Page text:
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MSNBC: Mark Ames and Yasha Levine
Broke the Koch Brothers' Takeover of America
eXile Classic / February 20, 1997
By Mark Ames

I’ll write stories that will make them come from the ends of the earth to kill me… then at last it will be over, and that’ll be fine with me.
– Celine

I have a contract out on me. Not an employment contract with all kinds of expat benefits and a $3000 apartment-but the other kind of contract. The bad kind of contract.

At first I was told that “they,” or rather a “she” and a “he,” wanted to have me killed. Then my sentence was reduced to having my legs broken. Not as in, “Break a leg, Mark! Good luck with your new ‘paper.” But as in, “I’m a-gonna break yo’ fuckin legs!” She can have it arranged, as she let one too many persons know. See, she’s in the real estate business, which in Moscow means, flat-head central.

The threat is so serious, that two well-known journalists have even placed a ghoul-pool bet on my legs. They each put fifty bucks on the line over whether my hairy drumsticks will be snapped sometime in the next four weeks.

Only fifty?! Jesus Christ, do you know how much pain I’d have to endure for a lousy fifty bucks, guys! Fifty dollars barely gets you a couple of Provencal pizzas at Jack’s! I’d be screaming like a newborn baboon as the IMC doctors drill stainless steel rods into my shins, and all that’s on the line is a goddamn pizza?!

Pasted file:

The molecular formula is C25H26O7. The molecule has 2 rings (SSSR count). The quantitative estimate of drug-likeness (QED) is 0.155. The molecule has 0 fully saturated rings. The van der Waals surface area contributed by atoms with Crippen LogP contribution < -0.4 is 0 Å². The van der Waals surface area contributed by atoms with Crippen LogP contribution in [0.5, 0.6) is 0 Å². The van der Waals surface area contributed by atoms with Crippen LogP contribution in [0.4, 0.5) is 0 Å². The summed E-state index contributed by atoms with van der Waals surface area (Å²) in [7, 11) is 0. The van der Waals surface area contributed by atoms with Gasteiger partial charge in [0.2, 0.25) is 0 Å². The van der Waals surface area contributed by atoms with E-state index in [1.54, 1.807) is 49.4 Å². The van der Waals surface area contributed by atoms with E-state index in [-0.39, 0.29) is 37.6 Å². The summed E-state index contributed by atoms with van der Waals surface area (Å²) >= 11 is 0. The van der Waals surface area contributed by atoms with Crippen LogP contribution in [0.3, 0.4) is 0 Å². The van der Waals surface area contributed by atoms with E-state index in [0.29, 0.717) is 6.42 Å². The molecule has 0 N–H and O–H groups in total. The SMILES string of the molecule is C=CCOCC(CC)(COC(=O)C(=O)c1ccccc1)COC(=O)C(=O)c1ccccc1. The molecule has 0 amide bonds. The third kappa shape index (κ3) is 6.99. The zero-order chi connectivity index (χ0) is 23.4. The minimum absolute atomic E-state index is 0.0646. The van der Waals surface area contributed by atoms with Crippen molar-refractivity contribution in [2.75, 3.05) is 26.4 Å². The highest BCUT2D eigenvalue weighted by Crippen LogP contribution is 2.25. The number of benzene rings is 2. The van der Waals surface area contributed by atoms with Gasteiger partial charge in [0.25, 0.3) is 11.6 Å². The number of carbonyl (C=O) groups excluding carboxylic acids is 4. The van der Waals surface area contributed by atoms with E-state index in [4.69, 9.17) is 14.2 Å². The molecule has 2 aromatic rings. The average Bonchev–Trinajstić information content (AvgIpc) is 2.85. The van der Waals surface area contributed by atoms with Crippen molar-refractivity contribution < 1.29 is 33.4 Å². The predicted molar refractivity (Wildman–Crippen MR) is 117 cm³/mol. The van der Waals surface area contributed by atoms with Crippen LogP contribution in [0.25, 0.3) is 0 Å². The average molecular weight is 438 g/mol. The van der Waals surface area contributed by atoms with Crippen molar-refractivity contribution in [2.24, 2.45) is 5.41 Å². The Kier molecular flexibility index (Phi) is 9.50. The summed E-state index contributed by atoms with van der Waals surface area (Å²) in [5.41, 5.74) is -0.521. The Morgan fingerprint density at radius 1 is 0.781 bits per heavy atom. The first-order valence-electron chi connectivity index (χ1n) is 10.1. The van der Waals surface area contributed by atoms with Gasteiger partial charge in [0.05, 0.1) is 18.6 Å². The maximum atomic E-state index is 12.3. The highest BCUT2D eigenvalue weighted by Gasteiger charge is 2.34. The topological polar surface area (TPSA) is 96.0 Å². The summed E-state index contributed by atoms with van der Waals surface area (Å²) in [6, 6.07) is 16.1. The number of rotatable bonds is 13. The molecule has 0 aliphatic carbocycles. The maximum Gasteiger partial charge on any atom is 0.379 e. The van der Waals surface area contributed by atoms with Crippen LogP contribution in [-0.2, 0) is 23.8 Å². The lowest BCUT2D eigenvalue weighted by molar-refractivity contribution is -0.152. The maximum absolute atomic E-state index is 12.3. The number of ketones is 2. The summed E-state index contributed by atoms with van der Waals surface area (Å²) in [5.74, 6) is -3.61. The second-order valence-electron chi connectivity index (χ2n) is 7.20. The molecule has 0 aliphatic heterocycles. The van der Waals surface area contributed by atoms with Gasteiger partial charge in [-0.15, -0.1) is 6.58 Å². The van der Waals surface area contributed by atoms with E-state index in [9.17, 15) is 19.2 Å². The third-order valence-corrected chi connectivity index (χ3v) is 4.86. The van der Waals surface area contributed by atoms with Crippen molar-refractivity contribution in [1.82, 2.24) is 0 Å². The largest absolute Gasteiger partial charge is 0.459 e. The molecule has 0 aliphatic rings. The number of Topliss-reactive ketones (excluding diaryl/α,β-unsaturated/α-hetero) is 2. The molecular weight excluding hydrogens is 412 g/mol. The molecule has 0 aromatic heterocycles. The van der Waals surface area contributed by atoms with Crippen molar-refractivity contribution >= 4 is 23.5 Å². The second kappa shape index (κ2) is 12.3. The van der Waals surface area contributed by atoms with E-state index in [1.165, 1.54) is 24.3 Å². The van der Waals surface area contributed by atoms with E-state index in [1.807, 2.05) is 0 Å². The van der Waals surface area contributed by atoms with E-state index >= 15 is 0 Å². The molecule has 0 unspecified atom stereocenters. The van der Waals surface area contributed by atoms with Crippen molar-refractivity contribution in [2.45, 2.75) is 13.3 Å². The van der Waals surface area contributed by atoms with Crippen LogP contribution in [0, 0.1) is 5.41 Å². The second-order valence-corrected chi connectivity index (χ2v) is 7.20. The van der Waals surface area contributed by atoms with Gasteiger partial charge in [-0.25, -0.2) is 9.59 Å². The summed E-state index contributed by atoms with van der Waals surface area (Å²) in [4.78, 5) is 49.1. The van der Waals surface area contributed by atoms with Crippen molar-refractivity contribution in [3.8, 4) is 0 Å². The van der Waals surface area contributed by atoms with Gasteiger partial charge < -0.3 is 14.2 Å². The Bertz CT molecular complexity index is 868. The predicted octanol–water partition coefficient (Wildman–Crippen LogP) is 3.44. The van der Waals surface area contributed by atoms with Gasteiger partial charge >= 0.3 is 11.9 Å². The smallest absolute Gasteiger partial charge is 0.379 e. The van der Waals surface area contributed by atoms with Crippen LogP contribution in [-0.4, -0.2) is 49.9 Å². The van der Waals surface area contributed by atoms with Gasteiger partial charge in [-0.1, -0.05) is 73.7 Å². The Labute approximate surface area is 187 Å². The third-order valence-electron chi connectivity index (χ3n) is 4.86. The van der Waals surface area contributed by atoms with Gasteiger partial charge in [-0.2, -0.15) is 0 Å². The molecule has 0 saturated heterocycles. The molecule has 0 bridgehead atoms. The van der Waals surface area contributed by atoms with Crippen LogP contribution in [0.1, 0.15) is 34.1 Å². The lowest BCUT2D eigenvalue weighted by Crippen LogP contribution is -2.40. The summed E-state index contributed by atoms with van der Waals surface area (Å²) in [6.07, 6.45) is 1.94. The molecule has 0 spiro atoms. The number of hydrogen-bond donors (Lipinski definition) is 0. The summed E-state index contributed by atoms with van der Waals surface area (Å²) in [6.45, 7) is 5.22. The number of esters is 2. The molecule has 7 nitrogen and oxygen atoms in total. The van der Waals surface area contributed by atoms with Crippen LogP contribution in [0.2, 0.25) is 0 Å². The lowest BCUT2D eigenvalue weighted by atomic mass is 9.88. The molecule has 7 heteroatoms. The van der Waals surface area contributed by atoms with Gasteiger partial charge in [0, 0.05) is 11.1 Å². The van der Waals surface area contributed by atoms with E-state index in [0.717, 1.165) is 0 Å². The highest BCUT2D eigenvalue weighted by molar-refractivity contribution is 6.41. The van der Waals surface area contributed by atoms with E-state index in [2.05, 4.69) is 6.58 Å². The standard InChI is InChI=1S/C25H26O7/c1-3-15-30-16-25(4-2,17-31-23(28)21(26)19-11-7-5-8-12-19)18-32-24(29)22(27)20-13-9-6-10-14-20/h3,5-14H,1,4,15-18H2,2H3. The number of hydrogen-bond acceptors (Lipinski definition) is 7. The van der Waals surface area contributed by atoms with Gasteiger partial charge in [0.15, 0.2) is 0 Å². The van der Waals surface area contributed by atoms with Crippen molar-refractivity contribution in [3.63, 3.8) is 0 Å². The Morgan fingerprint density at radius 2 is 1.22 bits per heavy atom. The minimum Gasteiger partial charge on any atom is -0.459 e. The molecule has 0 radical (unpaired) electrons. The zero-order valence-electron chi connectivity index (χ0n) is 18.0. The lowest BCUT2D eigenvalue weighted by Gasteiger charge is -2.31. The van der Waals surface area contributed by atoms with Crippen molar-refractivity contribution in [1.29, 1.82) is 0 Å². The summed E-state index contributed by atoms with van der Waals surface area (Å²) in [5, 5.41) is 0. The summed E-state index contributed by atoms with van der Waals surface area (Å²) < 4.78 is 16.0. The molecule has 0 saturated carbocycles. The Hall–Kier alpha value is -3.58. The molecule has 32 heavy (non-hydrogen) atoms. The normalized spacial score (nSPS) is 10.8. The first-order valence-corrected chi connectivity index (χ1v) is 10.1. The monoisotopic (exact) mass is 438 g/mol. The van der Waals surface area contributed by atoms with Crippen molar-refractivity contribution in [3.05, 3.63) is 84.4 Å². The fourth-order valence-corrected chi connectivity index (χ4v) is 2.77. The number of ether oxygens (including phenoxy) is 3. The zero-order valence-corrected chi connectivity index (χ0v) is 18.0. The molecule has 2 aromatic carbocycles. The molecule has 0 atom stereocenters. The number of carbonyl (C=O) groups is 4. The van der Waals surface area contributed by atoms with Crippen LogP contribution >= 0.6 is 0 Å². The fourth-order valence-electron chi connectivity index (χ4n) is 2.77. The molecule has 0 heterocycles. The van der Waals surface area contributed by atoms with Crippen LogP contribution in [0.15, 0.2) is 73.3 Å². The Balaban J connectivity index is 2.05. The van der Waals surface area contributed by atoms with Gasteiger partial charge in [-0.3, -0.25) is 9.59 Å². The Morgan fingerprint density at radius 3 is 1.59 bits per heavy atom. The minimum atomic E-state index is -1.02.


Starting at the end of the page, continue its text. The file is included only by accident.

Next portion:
Breaking someone’s legs isn’t an easy job, and for that reason alone, I deserve a higher wager. The femur, or thigh bone, is an especially large, Fred Flintstone soup bone protected by layers of muscular padding. A six foot three, one hundred and ninety-pound target such as myself would require more than the average thrashing just to produce a slight hairline fracture. You’d need to get things like pulleys, ropes and heavy cement blocks to really snap my thigh bone. In Peter the Great’s time, they would have tied me to a rack and pulled on my leg until the hip joint snapped; then, they would have cut deep incisions into my dislocated joint, and poured in molten lead, while taking heavy mallets to my thighs. A horse and a pair of heavy logs would have been employed to snap the femur-marrow and blood would spurt out of the compound fracture, and I’d likely pass out sometime around the twenty-minute mark.